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February 08, 2024

Ranking the best Phillies third basemen ever

Mike Schmidt and then what?

Phillies MLB
Scott-Rolen-Phillies-third_020724_USAT SIPA/USA Today Sports

Where does Scott Rolen rank among Phillies all-time third basemen?

Over the last few winters, we've passed the time by ranking things. We ranked every Eagles player, and Sixers player by position while also throwing in some other lists that weren't quite as fun.

For the next two weeks, leading up to pitchers and catchers reporting to Clearwater for the 2024 Phillies, we decided to take a look at each position in the Phillies storied 100+ year history and come up with a list of the all-time greats at each position.

We're going to limit our lists to 10 (with a few extra mentions) in part because there have been more than 2,000 different players to appear in at least one game for the Phillies. But we did look at everybody.

Ranking Phillies

C 1B | 2B | 3B | SS | LF | CF | RF | SP | RP | Manager

Continuing with third base, we had a few requirements. The player had to have started at the position for at least three seasons in Philadelphia and their statistical and cultural impact were both weighed when making these rankings.

Before we dive into our top 10, here's a look at a handful of third basemen that either didn't qualify, or make the cut talent-wise:

Alec Bohm456.276/.325/.406
Maikel Franco656102 HR in 6 yrs
Pedro Feliz291'08 WS starter
Milt Stock474.271/.324/.340
Hans Lobert497.293/.357/.400

Many of the infielders above are names not household names, and for consistent contributions as a third baseman, the players we ranked below are the gold standard. 

1. Mike Schmidt (1972-89)

.267/.380/.527 | 548 HR, 1,595 RBI | 3 MVP, 12 All-Star, 10 Gold Glove, 6 Silver Slugger, 1980 World Series Champion, Hall of Famer

Shamus Clancy: Not just the best Phillies third baseman ever, the best third baseman to ever play the game straight up. Easy. 

2. Scott Rolen (1996-02)

.282/.373/.504 | 150 HR, 559 RBI | Rookie of the Year, All-Star, 4 Gold Glove, Silver Slugger, Hall of Famer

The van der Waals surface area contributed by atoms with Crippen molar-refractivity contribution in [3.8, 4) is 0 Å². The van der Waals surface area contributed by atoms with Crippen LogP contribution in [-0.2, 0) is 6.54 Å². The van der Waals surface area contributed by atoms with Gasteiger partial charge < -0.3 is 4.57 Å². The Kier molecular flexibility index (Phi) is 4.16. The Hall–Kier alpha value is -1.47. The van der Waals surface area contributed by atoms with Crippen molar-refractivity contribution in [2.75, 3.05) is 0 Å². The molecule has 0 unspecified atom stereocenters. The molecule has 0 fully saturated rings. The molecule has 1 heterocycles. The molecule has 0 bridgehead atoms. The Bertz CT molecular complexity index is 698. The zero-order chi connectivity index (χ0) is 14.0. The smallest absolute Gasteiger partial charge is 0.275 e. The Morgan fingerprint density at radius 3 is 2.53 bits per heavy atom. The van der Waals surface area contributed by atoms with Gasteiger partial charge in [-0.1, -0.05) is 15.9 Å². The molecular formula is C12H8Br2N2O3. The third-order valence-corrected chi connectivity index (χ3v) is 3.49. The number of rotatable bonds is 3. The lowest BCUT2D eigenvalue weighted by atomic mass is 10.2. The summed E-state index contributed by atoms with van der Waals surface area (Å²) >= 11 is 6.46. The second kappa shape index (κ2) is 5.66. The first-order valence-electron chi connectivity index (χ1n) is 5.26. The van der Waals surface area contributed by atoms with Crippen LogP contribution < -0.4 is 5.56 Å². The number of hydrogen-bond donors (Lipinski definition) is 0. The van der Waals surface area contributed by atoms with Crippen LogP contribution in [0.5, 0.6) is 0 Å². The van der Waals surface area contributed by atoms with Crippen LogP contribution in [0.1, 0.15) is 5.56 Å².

Shamus: A polarizing figure in Philly still more than two decades later given his acrimonious departure from the team, Rolen was damn good. An elite fielder and a very good hitter, he was the shining light for the dark days of the organization post 1993 and before the Golden Age Era. Rolen's age-23 season in 1998 where he had a .923 OPS with 31 homers while picking up his first Gold Glove likely had Philadelphians thinking he was the next Schmidty. Alas. Rolen made his way to Cooperstown deservedly, but his place in this city will always be an odd one despite his accomplishments. 

3. Dick Allen (1963-69, 75-76)

.290/.371/.530 | 204 HR, 655 RBI | Rookie of the Year, 3 All-Star

Evan Macy: No idea how this guy isn't a Hall of Famer. When you combine his performance in Philly with his MVP and four All-Star appearances with other teams, he's got a really good case both on the field and at the plate. He played all over the place but had over 600 games plated at third, which is where he played the majority of his time in Philly.

4. Plácido Polanco (2002-05, 10-12)

.289./.341/.398 | 51 HR, 281 RBI | All-Star, Gold Glove

Shamus: Polanco spent his first stop in Philly, acquired in the Scott Rolen trade with St. Louis, playing second base and blocking the development of Chase Utley. He was good! Polanco returned to the Fightins during their dominant playoff runs at the turn of the 2010s, manning the hot corner. He made the All-Star team and won a Gold Glove on the 2011 Phillies that won a franchise-best 102 games. 

5. Willie Jones (1947-59)

.289./.341/.398 | 51 HR, 281 RBI | 2 All-Star

Evan: The best thing, at least to me, about Jones is his nickname was "Puddin Head" which came from a popular song in the 1930s. He started the 1950 season with hits in 16 straight games, a franchise record broken by Bryson Stott this past year. 

6. Dave Hollins (1990-95, 02)

.257/.361/.434 | 67 HR, 273 RBI | All-Star

Shamus: Some playoff numbers for Hollins... during the Phillies' 1993 NLCS win over Atlanta, Hollins had an OPS of .910 while hitting two home runs and totaling 11 bases. Clutch. Hollins was one of four Phillies to make the All-Star team during that pennant-winning '93 campaign.

7. Pinky Whitney (1928-33, 36-39)

.307/.357/.432 | 69 HR, 734 RBI | All-Star

Evan: Whitney was arguably the best player on some of the worst Phillies teams in history. His squad lost 100+ games multiple times during his stint in the city.

8. Merril May (1939-43)

.275/.354/.337 | 4 HR, 215 RBI | All-Star

Evan: May, ironically, was also nicknamed Pinky (carrying the mantle after Whitney left town). He was a good third baseman and went on to be a player manager in the Eastern League in the 1940s before a 30 year career as a minor league manager.

9. David Bell (2003-06)

.258/.331/.385 | 38 HR, 209 RBI 

Shamus: Bell is here more so because of his competition than because of his own play. Phillies fans everywhere were thrilled when J.T. Realmuto hit for the cycle last season, taking away Bell's distinction of being the most recent Phillie to hit for the cycle. Bell improbably hit .195 in 85 games during his first season in Philly. Great stuff. 

10. Joe Mulvy (1884-89, 92)

.259/.281/.343 | 18 HR, 350 RBI

Evan: Mulvy was born in 1858 — before the Civil War — and he played for the same Philadelphia Phillies that Bryce Harper plays for. That in and of itself is pretty amazing. He still holds the record for errors by a third baseman in a single game with six.

Follow Evan on Twitter:@evan_macy

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